As the Patriot roller coaster screamed overhead, its passengers’ legs swinging freely from the ski-lift-style seats, my son looked warily toward me.
“That,” Jack said, “looks terrifying.”
“It probably is,” I said. “That’s kind of the point.”
We were in line for the coaster, our first ride of the day during a middle school band trip to Worlds of Fun. The other boys in Jack’s group had hustled straight toward the ride as soon as we stepped through the gates of the park, the Patriot’s red, white and blue looping track like a star on the horizon.
Jack hesitated a bit but finally followed his classmates and me into the line.
He chatted nervously, and I struck up a conversation with the two teenage girls in front of us.
“Have you ridden this before?”
“Yeah,” one nodded, smiling.
“How bad is it? It’s not so bad, right? I mean, it’s quick, right? Like, two minutes? How bad can that be?”
They shook their heads and smiled at each other. Silly old woman.
By the time the coaster’s train zipped overhead and Jack’s brow furrowed, we already were near the loading platform and our only out was the “chicken gate,” which every middle-schooler knows simply isn’t an option.
“I don’t get it,” Jack said. “How is this fun?”
“Hard to explain until you’re up there,” I said, vaguely recalling my last roller-coaster ride, several years before the kids were born. “Kind of like life, I guess.”
Jack rolled his eyes. The gate opened. We loaded into the seats, pulled down the shoulder harnesses, and gave each other a quick fist bump.
Two minutes and 18 seconds later – after a 149-foot climb, a 123-foot drop, an 89-foot vertical loop, a zero-gravity roll, an Immelmann loop, an inclined banked curve, an S-curve, a corkscrew and a high-speed spiral (all this, according to the Patriot specifications on the Worlds of Fun website, because I was closing my eyes and screaming too much to keep track) – it was over.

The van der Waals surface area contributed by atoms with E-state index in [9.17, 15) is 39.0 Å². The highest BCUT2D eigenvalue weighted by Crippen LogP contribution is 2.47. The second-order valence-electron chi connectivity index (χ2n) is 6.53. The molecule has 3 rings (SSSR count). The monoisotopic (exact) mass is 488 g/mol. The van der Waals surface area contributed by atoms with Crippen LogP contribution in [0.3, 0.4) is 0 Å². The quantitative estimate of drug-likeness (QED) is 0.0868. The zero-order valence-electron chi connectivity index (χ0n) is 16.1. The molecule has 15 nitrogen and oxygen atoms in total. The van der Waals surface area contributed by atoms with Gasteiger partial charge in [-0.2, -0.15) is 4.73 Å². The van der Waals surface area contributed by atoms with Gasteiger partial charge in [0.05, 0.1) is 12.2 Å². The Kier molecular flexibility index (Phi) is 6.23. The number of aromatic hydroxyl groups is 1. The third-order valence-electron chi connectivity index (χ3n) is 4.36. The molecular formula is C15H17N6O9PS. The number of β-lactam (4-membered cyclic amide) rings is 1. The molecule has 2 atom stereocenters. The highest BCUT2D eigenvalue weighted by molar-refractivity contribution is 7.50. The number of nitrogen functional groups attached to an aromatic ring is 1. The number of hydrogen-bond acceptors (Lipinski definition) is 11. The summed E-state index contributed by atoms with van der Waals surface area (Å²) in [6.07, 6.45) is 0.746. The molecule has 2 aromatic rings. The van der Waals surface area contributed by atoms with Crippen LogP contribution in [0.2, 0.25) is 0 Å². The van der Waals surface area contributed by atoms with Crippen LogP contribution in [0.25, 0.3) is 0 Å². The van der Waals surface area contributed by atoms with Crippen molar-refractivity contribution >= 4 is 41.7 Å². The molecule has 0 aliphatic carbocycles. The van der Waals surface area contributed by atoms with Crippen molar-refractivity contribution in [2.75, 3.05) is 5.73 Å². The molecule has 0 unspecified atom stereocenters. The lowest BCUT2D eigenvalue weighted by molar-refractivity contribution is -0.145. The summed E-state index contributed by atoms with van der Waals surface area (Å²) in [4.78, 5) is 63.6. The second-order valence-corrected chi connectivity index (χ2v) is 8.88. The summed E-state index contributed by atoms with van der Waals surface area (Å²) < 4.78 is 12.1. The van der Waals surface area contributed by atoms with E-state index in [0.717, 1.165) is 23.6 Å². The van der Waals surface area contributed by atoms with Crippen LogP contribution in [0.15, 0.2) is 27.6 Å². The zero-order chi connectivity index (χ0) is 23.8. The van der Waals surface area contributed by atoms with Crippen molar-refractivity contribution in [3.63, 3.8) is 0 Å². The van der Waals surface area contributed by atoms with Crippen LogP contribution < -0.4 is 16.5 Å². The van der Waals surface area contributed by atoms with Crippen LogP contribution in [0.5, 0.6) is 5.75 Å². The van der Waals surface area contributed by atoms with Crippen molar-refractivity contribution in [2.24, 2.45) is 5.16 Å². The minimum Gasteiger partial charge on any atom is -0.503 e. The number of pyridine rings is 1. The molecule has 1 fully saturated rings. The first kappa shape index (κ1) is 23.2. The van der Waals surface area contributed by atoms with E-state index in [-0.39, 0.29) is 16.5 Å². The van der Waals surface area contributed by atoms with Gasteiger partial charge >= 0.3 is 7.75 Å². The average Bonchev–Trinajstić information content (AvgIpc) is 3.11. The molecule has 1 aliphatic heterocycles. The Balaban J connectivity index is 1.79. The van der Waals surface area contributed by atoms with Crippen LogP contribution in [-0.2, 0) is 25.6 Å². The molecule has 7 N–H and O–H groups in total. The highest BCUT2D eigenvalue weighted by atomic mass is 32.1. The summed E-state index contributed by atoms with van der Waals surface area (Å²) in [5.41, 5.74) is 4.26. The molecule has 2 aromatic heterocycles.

And it was awesome.
“You did it!” I told Jack as we strolled down the ramp. “Wasn’t that fun?”
“ ‘Fun’ isn’t the first word that comes to mind,” he said, grinning.
Then we headed toward the Mamba, gazed skyward at its jaw-dropping initial peak, and the dance began again:
Jack: No way, I’m not doing that.
Me: Oh come on, yes you are.
Jack: No, I don’t think so.
Me: But I need a seat partner. You want your poor mother to ride all alone? And look, Shamir’s doing it! Right, Shamir? Tell Jack he needs to ride it.
It wasn’t one of my proudest moments as a mother, but I had a higher purpose. And Shamir was pretty convincing.
As our train click-click-clicked up the first hill – 45 seconds can seem an eternity – one of Jack’s classmates groaned, squinched his eyes shut and frantically gripped the seat beside me as Shamir, next to Jack in the seat behind us, spent the entire climb loudly apologizing:
“Wow, Jack. I’m really sorry about this. I’m sorry I did this to you. I’m really sorry, Jack. Oh my gosh, Jaaaaaaaaaaaaaaack!”
We rode coasters the rest of the day. After a while, I stopped having to persuade Jack to get in line.
On the bus ride home, the spins and curves of the Boomerang and Prowler still fresh in my mind, I remembered that scene from “Parenthood,” one of my favorite movies, when Grandma wanders into the room and randomly shares her roller-coaster memory:
“You know, it was always interesting to me that a ride could make me so frightened,” she says. “So scared, so sick, so excited and so thrilled, all together.
“Some didn’t like it. They went on the merry-go-round. That just goes around. Nothing,” she says, shrugging. “I like the roller coaster. You get more out of it.”
Me, too. Let’s go again.